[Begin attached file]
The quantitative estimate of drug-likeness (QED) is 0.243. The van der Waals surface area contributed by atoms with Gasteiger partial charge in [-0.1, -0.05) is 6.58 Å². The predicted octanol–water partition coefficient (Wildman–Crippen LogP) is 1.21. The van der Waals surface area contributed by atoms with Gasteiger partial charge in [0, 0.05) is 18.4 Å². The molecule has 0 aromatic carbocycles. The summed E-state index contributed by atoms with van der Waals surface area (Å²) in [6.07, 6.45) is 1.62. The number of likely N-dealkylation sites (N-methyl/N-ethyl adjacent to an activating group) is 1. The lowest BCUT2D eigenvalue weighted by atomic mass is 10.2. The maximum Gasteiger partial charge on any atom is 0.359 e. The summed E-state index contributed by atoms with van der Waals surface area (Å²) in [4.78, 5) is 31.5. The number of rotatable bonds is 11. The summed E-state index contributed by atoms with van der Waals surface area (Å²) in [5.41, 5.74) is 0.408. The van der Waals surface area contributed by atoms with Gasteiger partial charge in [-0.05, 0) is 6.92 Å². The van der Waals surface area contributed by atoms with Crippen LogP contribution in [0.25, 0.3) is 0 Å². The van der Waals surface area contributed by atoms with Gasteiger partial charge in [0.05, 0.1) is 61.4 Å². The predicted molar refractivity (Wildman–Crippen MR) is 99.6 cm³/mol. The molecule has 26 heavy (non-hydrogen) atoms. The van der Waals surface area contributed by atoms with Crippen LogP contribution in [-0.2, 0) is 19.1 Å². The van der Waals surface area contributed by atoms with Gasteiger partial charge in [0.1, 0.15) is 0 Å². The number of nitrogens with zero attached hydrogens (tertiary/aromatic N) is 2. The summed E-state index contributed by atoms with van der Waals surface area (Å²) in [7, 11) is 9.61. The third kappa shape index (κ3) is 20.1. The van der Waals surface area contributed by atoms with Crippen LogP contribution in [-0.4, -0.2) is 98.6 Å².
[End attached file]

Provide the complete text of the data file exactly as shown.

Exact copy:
The quantitative estimate of drug-likeness (QED) is 0.243. The van der Waals surface area contributed by atoms with Gasteiger partial charge in [-0.1, -0.05) is 6.58 Å². The predicted octanol–water partition coefficient (Wildman–Crippen LogP) is 1.21. The van der Waals surface area contributed by atoms with Gasteiger partial charge in [0, 0.05) is 18.4 Å². The molecule has 0 aromatic carbocycles. The summed E-state index contributed by atoms with van der Waals surface area (Å²) in [6.07, 6.45) is 1.62. The number of likely N-dealkylation sites (N-methyl/N-ethyl adjacent to an activating group) is 1. The lowest BCUT2D eigenvalue weighted by atomic mass is 10.2. The maximum Gasteiger partial charge on any atom is 0.359 e. The summed E-state index contributed by atoms with van der Waals surface area (Å²) in [4.78, 5) is 31.5. The number of rotatable bonds is 11. The summed E-state index contributed by atoms with van der Waals surface area (Å²) in [5.41, 5.74) is 0.408. The van der Waals surface area contributed by atoms with Gasteiger partial charge in [-0.05, 0) is 6.92 Å². The van der Waals surface area contributed by atoms with Crippen LogP contribution in [0.25, 0.3) is 0 Å². The van der Waals surface area contributed by atoms with Gasteiger partial charge in [0.05, 0.1) is 61.4 Å². The predicted molar refractivity (Wildman–Crippen MR) is 99.6 cm³/mol. The molecule has 26 heavy (non-hydrogen) atoms. The van der Waals surface area contributed by atoms with Crippen LogP contribution in [-0.2, 0) is 19.1 Å². The van der Waals surface area contributed by atoms with Gasteiger partial charge in [0.1, 0.15) is 0 Å². The number of nitrogens with zero attached hydrogens (tertiary/aromatic N) is 2. The summed E-state index contributed by atoms with van der Waals surface area (Å²) in [7, 11) is 9.61. The third kappa shape index (κ3) is 20.1. The van der Waals surface area contributed by atoms with Crippen LogP contribution in [-0.4, -0.2) is 98.6 Å².